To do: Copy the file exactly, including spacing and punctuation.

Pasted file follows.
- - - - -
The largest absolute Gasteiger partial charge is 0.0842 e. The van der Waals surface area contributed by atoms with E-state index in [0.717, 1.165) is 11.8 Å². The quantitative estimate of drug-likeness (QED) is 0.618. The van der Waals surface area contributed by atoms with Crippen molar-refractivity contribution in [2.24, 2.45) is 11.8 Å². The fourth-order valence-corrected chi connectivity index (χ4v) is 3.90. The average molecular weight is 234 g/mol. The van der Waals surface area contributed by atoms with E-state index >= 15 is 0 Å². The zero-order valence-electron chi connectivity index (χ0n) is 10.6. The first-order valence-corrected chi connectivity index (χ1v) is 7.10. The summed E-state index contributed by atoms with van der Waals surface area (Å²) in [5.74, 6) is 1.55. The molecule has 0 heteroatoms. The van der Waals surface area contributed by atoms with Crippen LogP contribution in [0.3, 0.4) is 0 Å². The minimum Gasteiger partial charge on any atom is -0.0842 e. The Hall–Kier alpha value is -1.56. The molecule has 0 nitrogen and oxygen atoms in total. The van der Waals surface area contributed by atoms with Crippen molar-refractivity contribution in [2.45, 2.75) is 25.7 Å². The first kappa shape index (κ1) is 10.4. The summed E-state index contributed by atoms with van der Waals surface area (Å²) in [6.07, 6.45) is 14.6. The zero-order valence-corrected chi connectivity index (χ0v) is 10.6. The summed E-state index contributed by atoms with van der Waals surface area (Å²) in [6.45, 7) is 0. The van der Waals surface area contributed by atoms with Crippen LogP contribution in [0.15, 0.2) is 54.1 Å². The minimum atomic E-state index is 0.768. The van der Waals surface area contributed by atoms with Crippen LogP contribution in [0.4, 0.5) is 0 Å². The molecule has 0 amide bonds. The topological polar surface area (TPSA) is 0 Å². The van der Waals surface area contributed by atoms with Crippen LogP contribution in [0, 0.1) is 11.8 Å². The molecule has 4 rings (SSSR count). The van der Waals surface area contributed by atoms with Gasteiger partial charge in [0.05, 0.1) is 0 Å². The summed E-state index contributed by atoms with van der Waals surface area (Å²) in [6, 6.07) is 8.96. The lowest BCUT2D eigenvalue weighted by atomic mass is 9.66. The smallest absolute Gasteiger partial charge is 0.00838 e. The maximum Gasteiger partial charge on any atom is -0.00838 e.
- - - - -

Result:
The largest absolute Gasteiger partial charge is 0.0842 e. The van der Waals surface area contributed by atoms with E-state index in [0.717, 1.165) is 11.8 Å². The quantitative estimate of drug-likeness (QED) is 0.618. The van der Waals surface area contributed by atoms with Crippen molar-refractivity contribution in [2.24, 2.45) is 11.8 Å². The fourth-order valence-corrected chi connectivity index (χ4v) is 3.90. The average molecular weight is 234 g/mol. The van der Waals surface area contributed by atoms with E-state index >= 15 is 0 Å². The zero-order valence-electron chi connectivity index (χ0n) is 10.6. The first-order valence-corrected chi connectivity index (χ1v) is 7.10. The summed E-state index contributed by atoms with van der Waals surface area (Å²) in [5.74, 6) is 1.55. The molecule has 0 heteroatoms. The van der Waals surface area contributed by atoms with Crippen LogP contribution in [0.3, 0.4) is 0 Å². The minimum Gasteiger partial charge on any atom is -0.0842 e. The Hall–Kier alpha value is -1.56. The molecule has 0 nitrogen and oxygen atoms in total. The van der Waals surface area contributed by atoms with Crippen molar-refractivity contribution in [2.45, 2.75) is 25.7 Å². The first kappa shape index (κ1) is 10.4. The summed E-state index contributed by atoms with van der Waals surface area (Å²) in [6.07, 6.45) is 14.6. The zero-order valence-corrected chi connectivity index (χ0v) is 10.6. The summed E-state index contributed by atoms with van der Waals surface area (Å²) in [6.45, 7) is 0. The van der Waals surface area contributed by atoms with Crippen LogP contribution in [0.15, 0.2) is 54.1 Å². The minimum atomic E-state index is 0.768. The van der Waals surface area contributed by atoms with Crippen LogP contribution in [0.4, 0.5) is 0 Å². The molecule has 0 amide bonds. The topological polar surface area (TPSA) is 0 Å². The van der Waals surface area contributed by atoms with Crippen LogP contribution in [0, 0.1) is 11.8 Å². The molecule has 4 rings (SSSR count). The van der Waals surface area contributed by atoms with Gasteiger partial charge in [0.05, 0.1) is 0 Å². The summed E-state index contributed by atoms with van der Waals surface area (Å²) in [6, 6.07) is 8.96. The lowest BCUT2D eigenvalue weighted by atomic mass is 9.66. The smallest absolute Gasteiger partial charge is 0.00838 e. The maximum Gasteiger partial charge on any atom is -0.00838 e.